When you're talking about Linux on the desktop as a pipe dream, are you talking about widespread adoption or Linux as a desktop alternative. That 1% at planetary scale still makes for millions of Linux desktops, sorry if this is upsetting your stomach.
Third, as long as I don't have the attack vector, I can't tell if Linux itself is vulnerable. Is it the kernel, the user-land, applications, we don't know yet. And the same is to be said about Linux viruses, those few that are known so far lack any mention of infection mechanism (it seems they rely on goodwill of half-competent sysadmins).
So hold your horses for a while!
I've done AV checks on many machines. Its only ever windows generated content that has ever tested positive.
Now this 'new' method has been highlighted I will test all my local machines when I can find a sure way of doing so but given Blackberrys reluctance to provide evidence of its spread in the field I'm not sure if its common enough not to be more of problem testing for it.
Linux differs form Windows because it is inherently and openly modular. This means that Linux as such can't have vulnerabilities but individual components can, and have had, vulnerabilities. These invariably get patched in very short order but unlike Windows there isn't a megabuild with the attendant risk of introducing yet more problems with the fix.
Linux is very commonly used, its used in most servers and as the base for Andriod so there is quite a bit of effort taken to attack it and sometimes those attacks succeed. Linux desktops themselves are quite common although you might only see them as "Chomebooks". They're not very popular in business because of the enormous IT control infrastructure that Microsoft has created in the name of security -- management likes the Microsoft computing model even if developers of non-Microsoft based applications hate it.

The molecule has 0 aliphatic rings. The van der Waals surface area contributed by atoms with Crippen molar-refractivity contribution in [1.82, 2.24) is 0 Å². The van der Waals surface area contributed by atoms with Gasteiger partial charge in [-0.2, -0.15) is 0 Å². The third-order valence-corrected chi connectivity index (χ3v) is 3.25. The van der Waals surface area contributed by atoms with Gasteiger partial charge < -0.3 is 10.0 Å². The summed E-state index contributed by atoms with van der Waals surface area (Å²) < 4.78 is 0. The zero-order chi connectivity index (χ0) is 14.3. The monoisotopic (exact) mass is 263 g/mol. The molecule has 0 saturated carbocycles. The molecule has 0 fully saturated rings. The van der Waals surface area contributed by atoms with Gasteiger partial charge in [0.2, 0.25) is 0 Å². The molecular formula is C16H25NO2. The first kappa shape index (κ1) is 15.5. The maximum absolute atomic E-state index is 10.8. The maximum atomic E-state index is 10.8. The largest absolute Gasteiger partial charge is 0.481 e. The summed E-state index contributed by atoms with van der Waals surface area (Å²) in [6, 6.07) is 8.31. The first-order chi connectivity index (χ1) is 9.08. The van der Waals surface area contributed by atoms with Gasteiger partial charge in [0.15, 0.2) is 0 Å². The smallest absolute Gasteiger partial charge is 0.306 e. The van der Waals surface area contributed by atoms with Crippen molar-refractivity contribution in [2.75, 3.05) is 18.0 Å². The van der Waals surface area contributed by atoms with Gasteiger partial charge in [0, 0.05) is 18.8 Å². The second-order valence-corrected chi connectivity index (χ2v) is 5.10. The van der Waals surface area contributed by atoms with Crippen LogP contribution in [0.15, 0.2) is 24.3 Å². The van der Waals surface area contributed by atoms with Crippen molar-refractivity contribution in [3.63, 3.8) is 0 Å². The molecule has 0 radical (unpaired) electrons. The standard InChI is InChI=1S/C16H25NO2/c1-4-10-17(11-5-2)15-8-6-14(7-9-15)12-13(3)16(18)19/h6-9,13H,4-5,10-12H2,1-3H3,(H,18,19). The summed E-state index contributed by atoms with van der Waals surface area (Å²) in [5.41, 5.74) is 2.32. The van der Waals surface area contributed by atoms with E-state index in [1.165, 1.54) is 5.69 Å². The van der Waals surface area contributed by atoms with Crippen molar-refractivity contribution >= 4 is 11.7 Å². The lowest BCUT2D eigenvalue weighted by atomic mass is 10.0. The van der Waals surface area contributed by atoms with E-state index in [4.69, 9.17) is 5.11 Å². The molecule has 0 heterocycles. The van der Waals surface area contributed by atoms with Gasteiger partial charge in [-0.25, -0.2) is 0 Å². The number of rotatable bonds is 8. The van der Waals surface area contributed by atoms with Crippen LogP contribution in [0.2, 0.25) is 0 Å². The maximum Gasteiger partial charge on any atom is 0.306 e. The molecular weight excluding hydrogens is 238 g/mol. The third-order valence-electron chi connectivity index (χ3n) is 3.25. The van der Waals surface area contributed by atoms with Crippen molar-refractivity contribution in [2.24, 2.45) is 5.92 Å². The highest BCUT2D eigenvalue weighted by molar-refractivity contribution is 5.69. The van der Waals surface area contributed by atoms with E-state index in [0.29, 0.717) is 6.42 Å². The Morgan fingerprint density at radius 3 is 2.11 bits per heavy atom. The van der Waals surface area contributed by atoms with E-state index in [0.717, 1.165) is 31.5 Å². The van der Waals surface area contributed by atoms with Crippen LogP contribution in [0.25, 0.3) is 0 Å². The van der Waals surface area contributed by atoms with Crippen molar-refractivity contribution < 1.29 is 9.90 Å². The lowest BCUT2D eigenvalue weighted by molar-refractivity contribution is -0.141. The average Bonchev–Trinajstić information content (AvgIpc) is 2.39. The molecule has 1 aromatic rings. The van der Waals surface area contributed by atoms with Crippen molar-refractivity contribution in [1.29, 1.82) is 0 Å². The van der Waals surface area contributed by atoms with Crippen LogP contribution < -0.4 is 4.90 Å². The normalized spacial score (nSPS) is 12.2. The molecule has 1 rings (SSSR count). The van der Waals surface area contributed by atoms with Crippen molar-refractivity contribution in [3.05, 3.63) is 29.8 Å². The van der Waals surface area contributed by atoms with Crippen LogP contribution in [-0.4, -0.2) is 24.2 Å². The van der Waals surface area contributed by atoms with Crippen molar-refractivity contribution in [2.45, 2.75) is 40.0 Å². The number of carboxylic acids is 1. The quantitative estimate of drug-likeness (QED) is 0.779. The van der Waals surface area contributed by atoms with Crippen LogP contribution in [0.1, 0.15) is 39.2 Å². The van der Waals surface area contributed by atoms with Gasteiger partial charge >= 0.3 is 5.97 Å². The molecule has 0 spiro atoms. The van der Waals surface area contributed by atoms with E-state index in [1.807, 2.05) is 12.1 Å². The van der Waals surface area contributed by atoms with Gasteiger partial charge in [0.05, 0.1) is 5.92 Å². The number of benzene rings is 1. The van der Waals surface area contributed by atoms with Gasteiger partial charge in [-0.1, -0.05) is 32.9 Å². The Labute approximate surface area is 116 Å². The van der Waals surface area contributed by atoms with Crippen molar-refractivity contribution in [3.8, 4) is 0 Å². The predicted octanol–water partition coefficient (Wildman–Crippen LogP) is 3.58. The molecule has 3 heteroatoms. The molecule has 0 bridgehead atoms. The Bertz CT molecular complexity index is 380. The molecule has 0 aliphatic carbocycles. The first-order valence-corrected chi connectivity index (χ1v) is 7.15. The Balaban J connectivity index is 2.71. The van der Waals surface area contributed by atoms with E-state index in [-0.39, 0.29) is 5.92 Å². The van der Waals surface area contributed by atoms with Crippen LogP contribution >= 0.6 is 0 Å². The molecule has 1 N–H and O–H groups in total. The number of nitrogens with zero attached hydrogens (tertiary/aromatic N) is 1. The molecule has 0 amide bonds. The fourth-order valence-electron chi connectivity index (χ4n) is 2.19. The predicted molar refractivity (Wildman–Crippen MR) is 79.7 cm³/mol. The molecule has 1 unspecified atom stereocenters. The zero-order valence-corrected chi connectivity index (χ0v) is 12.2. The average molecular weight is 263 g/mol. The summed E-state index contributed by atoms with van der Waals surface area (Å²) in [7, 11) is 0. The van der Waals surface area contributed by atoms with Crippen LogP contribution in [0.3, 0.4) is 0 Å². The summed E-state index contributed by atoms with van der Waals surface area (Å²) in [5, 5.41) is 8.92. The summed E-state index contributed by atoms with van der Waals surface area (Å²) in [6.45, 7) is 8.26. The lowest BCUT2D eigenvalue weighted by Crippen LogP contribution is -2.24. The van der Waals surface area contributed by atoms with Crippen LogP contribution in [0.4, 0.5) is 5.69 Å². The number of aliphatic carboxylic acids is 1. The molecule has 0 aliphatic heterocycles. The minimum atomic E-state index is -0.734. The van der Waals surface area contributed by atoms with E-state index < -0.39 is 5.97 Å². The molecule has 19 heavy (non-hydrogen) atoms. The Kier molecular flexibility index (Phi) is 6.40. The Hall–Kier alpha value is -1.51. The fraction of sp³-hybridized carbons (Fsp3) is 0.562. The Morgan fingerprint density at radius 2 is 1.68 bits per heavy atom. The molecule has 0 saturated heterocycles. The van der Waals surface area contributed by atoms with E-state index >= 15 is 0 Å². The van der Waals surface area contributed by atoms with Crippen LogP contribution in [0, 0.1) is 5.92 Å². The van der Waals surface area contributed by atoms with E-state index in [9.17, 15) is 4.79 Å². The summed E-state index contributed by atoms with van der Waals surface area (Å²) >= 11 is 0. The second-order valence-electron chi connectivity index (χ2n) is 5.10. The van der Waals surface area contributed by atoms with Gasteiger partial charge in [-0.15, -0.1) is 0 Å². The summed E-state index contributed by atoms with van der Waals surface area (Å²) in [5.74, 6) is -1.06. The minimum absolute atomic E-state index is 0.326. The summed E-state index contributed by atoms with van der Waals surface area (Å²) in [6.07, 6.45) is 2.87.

I will disagree on both of your points.
1. systemd at this point, as far as enterprise is concerned, is Linux, just like GNU is Linux. Are there distros that don't use systemd? Sure, popular choices are Devuan and Artix are systemd-free forks of Debian and Arch respectively. Are there distros that don't use GNU? Sure, Alpine Linux is a popular alternative, and it also doesn't use systemd; if you've ever used Docker containers, you likely have used Alpine, since they use it as the default container layout for its incredibly small size and rock-solid stability. But fan forks of the distros that dominate the hobbyist scene and a barebones lightweight OS that prides itself on its minimalism cannot compete with the financial and developmental powerhouses of RedHat, Canonical, Oracle, and to a degree SUSE. And who do you think are some of the main proponents of the cancer known as systemd? The very first two companies I listed AFAIK. You will not enter an enterprise environment running anything but systemd-encumbered enterprise Linux distros like RHEL, Ubuntu, Oracle Linux, or SUSE Linux—maaaaybe Debian, buy only with a third party enterprise support package, or because it's required for or bundled with some application. Only SMBs would ever consider doing otherwise, or some very strange/money-constrained companies with decent admins.